Mediation is a process in which an independent, neutral, impartial individual (the Mediator) assists opposing parties to achieve an amicable settlement of the contested issues. The Mediator does not make any decisions for the parties; the decision to settle lies solely within the parties’ control. The Mediator does not give legal advice to either side, even if the Mediator is an attorney. The Mediator’s role is to facilitate the negotiation process by assisting in communication between the parties, identifying the issues, exploring alternatives, and preparing a formal document to memorialize agreements.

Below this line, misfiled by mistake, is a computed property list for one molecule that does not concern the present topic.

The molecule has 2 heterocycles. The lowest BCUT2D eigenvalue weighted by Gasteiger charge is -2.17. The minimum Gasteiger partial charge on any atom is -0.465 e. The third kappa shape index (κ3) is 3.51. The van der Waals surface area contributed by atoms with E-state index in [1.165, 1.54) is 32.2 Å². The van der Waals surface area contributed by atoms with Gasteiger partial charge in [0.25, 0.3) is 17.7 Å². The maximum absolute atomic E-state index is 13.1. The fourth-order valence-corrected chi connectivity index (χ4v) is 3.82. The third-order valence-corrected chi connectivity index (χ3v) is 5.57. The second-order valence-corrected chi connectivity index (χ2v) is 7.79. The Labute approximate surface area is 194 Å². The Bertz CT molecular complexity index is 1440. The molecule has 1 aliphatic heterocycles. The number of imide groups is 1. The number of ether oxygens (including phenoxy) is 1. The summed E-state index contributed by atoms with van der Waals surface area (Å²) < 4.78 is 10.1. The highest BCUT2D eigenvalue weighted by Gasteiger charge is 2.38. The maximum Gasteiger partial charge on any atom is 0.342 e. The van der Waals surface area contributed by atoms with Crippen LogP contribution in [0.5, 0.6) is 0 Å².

Mediation has been generally encouraged by the Courts before a final hearing/trial will be conducted, and now it is more often mandatory. Mediation has several advantages for the parties, including:
Mediation provides the parties a means to act in the best interests of themselves, their children, and the family unit (which will continue to exist in some form, despite divorce or separation), to bring a known finality to their current disputes. Mediation provides an economical and efficient path to resolution that may not be possible through litigation, all with a reduction of the emotional stress associated with court appearances. Through mediation, the parties, not the court, make the decision. And, generally speaking, most parties are more satisfied, and more likely to follow, an order that is based upon their agreement than an order that is forced upon them after contentious litigation, thereby reducing future conflict.